Audience Etiquette

  • Shut the fuck up
  • Please turn all mobile devices off or on silent (no 'vibration mode' is not silent)
  • Quiet in the back, please
  • Don't google what that actor was in NOW. Wait until you have left the auditorium.
  • Don't clap at the end of the movie. This is not the theatre. The actors aren't here. I know, it seems like they are. It's really rather magical, isn't it? But don't applaud. No one cares. 
  • Shhhh. Think of this as a library where you can laugh aloud at the appropriate moments. 
  • If you are at the theatre could you please refrain from attending if you currently have tuberculosis (the only reason I can find for the coughing fit I had to listen to the last time I went to the theatre. And it was a really quiet, tense moment.)? 
  • Shut. Up. 

Friday, 27 January 2017

On The Wall

Once upon a time there was a wall that separated a city. On one side you could get Coca-Cola and blue jeans, listen to jazz and go on holiday. On the other side was a grey, drab world.
When I was seven years old this wall came tumbling down. To the sounds of pop music and the sight of flag waving, rather than burning. A new age had been born. A new era of freedom and capitalism.

A Shredded Wheat headed man, leader of the most powerful nation on Earth, is trying to make a new wall. One separating 2 whole countries instead of dividing one city. On one side you will be able to get Coca-Cola and on the other side you can still get Coca-Cola. Come on, you get Coke anywhere these days, it's 2017, not 1917. Hear me? IT'S 2017.

So why are women's rights being questioned?
Why are equal rights for all still being discussed?
Why do we still care about who you're shagging?
Why does the colour of your skin matter to anyone?
Why does your religious book make a difference to how you're treated?
Why is universal healthcare still not a right for everyone?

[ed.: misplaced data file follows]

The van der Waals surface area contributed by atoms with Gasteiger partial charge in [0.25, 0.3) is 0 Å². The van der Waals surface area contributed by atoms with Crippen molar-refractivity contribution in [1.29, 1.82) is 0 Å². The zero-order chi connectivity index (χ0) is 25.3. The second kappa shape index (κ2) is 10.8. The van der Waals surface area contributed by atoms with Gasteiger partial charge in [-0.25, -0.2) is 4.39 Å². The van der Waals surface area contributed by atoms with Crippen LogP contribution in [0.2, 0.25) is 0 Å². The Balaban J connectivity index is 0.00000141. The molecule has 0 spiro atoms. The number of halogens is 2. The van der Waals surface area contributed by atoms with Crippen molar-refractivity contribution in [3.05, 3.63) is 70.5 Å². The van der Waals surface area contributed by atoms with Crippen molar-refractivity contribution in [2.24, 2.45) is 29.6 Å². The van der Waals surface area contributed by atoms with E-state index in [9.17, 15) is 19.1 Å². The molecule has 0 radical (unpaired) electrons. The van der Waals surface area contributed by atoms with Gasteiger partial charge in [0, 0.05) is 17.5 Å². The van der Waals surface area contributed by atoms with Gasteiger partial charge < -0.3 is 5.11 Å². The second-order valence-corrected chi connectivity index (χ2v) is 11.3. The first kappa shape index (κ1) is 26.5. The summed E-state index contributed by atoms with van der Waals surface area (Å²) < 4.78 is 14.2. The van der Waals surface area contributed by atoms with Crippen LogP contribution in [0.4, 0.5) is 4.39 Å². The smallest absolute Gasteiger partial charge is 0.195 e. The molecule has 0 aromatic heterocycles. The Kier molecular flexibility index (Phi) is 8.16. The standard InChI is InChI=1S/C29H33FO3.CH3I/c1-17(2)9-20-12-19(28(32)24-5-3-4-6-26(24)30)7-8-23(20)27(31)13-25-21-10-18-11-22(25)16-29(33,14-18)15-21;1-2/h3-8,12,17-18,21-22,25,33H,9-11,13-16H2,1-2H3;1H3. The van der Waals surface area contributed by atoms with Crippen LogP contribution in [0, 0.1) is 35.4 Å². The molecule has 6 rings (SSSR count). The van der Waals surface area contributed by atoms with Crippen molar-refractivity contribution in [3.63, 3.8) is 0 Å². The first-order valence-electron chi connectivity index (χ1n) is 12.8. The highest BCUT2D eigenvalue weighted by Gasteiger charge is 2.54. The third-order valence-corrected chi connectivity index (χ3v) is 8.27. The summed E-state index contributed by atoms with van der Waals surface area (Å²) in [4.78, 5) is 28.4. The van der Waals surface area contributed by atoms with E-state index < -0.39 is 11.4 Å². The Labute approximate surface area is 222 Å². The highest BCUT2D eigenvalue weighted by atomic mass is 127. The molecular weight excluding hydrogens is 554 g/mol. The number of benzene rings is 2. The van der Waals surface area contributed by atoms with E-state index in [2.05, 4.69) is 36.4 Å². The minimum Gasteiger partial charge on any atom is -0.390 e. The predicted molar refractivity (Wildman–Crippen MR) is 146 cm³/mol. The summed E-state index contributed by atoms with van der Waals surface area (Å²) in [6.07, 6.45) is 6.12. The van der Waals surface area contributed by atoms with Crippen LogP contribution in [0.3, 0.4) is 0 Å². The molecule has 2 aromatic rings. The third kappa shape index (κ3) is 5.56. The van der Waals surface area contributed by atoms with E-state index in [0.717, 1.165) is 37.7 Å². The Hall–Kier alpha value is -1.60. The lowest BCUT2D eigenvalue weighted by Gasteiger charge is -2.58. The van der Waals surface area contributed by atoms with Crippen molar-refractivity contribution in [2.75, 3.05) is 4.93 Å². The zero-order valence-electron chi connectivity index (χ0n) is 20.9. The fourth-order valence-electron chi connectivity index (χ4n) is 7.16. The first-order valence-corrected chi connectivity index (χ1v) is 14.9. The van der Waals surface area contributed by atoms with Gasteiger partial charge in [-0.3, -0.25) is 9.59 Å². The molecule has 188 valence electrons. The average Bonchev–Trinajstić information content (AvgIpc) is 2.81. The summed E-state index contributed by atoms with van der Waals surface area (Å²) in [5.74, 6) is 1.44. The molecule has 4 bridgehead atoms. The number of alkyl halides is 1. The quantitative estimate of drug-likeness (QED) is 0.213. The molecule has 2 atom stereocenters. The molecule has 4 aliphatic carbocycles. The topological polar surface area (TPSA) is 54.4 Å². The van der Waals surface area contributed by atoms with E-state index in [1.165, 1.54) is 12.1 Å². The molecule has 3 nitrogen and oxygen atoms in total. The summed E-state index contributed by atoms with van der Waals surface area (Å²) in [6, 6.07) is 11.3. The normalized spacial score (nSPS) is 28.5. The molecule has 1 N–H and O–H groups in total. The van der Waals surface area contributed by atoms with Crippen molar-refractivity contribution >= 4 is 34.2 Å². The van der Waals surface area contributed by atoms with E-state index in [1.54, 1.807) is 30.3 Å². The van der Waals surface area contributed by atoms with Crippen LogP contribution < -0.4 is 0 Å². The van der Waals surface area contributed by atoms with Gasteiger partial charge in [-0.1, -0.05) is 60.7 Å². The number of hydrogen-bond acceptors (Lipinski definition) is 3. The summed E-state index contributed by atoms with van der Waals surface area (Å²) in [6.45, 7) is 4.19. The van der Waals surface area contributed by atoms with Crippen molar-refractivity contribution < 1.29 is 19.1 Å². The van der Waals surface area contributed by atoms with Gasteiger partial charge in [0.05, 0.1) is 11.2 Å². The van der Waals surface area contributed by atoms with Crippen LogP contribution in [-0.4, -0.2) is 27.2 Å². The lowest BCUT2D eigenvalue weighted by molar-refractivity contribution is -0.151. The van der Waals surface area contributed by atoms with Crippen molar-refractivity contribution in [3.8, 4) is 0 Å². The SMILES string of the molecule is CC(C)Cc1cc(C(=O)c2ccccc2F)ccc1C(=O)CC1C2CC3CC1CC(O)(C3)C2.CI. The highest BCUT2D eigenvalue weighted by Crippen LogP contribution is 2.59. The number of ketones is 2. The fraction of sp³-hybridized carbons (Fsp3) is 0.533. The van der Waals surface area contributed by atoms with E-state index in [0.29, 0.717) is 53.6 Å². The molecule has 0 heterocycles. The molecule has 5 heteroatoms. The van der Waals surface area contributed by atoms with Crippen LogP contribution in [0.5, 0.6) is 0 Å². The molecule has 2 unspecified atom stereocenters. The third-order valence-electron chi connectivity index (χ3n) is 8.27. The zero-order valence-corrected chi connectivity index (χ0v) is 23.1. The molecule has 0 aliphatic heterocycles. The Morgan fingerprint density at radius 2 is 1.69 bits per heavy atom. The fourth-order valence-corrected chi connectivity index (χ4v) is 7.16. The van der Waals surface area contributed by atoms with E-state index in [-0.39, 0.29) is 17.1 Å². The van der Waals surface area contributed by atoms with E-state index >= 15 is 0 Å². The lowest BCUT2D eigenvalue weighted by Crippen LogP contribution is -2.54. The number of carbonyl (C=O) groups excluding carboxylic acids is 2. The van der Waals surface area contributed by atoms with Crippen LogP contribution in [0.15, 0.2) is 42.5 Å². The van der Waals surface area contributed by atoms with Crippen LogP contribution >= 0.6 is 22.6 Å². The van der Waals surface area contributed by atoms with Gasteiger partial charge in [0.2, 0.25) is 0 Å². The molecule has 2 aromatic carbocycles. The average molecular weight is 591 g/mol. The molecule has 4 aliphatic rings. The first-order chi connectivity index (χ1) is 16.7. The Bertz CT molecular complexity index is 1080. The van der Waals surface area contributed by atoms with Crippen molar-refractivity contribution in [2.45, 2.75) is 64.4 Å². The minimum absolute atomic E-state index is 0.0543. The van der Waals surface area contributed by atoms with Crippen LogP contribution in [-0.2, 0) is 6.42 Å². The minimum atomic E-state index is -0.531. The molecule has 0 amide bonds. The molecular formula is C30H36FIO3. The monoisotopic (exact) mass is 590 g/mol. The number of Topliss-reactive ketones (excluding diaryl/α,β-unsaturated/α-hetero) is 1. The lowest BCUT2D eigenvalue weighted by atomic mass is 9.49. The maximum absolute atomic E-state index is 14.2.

Why?

It is the 21st Century.

We should be thinking about hover boards and transportation devices.
Blue jeans should not be the staple clothing. If 1950s and '60s Sci-Fi is to be believed we should be living on the fucking moon, not stressing about abortion rights and voting scandals. Democracy has been around since Ancient Greece. We should have got our collective shit together by now.

It's 2017.

This is worth repeating.

Always and forever (until 2018).

This is the fucking future, guys.

We can look up literally any information on handheld devices. Devices that have more technology than rocket ships. We can see what the weather will be like, anywhere in the world (and other planets in our solar system) Look at moving images of Mars. Find out what programme that guy in that other programme was in. Like, now. Literally within seconds. Literally. 

This is 2017, fuckers.

We should be thinking about how we can perhaps make dogs into politicians as I feel like they'd make awesome decisions and I love them and I trust them to make all of ours lives better.

Because it's 2017 and the most powerful man on Earth wants to build a fucking wall.

Friday, 20 January 2017

On a Train

OK, this happened last week but I have only really just processed it - read: recovered from various hangovers.